Ochocinco opens up options for the Patriots by spreading the field not vertically, but horizontally. Even teams with two Pro Bowl corners could find their hands full with Tom Brady with the likes of Ochocinco, Welker and Branch at wide receiver as well as versatile tight ends Aaron Hernandez and Rob Gronkowski, both of whom enjoyed breakout rookie seasons. Brandon Tate still holds a spot serving as the vertical threat the team may need from time to time while Danny Woodhead and rookie Shane Vereen are both very competent pass catchers out of the backfield.
Questions revolve around Ochocinco’s headline stealing antics and how those will be tolerated by the Patriots’ brass. He’s always been about establishing his brand and at times could be accused of putting the name on the back of the jersey ahead of the one on the front. Clearly, that won’t fly in New England. However, Ochocinco is presented with an opportunity he never really had in Cincinnati – the chance to play for a winner. It’s possible that given his perceived intelligence and his reported admiration of Belichick, he will recognize what his role on the team is. Also, number 85’s antics rarely have been to the detriment of his team. He’s more of a clown or a side show than a locker room bully or a degenerate.
The same cannot be said for the other marquee player brought in by the Patriots for essentially the equivalent of a baloney sandwich. Haynesworth brings with him excessive amounts of risk. Granted, he cost next to nothing to bring in and has no guaranteed money in his contract, so he would be easy to let go if need be. Ideally, he will provide a tremendous inside pass rush, especially in nickel and dime packages when Vince Wilfork is next to him occupying two bodies.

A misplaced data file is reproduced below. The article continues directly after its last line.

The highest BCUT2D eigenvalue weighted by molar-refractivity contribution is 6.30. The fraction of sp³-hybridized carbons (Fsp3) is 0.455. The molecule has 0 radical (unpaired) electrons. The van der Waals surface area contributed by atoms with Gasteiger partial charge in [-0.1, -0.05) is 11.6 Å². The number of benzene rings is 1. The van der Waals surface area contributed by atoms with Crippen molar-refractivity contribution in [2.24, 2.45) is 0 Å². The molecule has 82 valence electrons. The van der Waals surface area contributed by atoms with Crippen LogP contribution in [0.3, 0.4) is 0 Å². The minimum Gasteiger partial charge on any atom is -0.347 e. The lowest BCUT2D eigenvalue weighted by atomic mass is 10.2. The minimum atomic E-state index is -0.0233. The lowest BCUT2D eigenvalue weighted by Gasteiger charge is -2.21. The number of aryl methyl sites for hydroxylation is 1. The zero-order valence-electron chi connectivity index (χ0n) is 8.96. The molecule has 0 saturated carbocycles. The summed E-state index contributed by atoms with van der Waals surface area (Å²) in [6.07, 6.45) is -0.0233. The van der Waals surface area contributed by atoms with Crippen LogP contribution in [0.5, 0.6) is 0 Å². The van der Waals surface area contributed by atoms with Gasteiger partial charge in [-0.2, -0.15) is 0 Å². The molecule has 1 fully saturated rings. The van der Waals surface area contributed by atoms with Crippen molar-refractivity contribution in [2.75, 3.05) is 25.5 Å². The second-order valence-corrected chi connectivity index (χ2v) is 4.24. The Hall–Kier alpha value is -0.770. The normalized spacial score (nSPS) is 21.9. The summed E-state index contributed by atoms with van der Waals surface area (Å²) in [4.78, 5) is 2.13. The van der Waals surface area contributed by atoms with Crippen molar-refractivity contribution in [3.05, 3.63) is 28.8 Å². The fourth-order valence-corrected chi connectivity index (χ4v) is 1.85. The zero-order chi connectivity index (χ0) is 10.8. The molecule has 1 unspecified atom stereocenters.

Of course, that will happen only if he is properly motivated, in shape, healthy and out of prison. Haynesworths’ clashes with the Redskins ownership are well-documented and clearly there was a disconnect there that was unrepairable. In that respect, a fresh start could do him good. However, the fact of the matter is Haynesworth’s issues go well beyond disputes with his coaches.
His wrap sheet is long and distinguished with violations including assaulting teammates and waitresses alike, stomping on an opposing player’s head after pulling off his helmet (he missed the first time and went back and tried again) and paralyzing a motorist while driving his Ferrari in excess of 100 miles per hour. To this day he refuses to help pay that man’s bills. I’m no psychiatrist, but I’ve been around people long enough and have logged enough hours watching Law and Order: SVU to recognize a borderline sociopath when I see one.
The odds of Haynesworth working out in New England might be less than 50-50. The odds of Ochocinco working out are much higher. That said, in either case, Belichick believed the upside was far to great to turn his back on them, given the asking price.
Now the great experiment begins. Will Belichick the alchemist be able to turn these ingredients into gold, or will their volatility cause the whole thing to blow up in his face?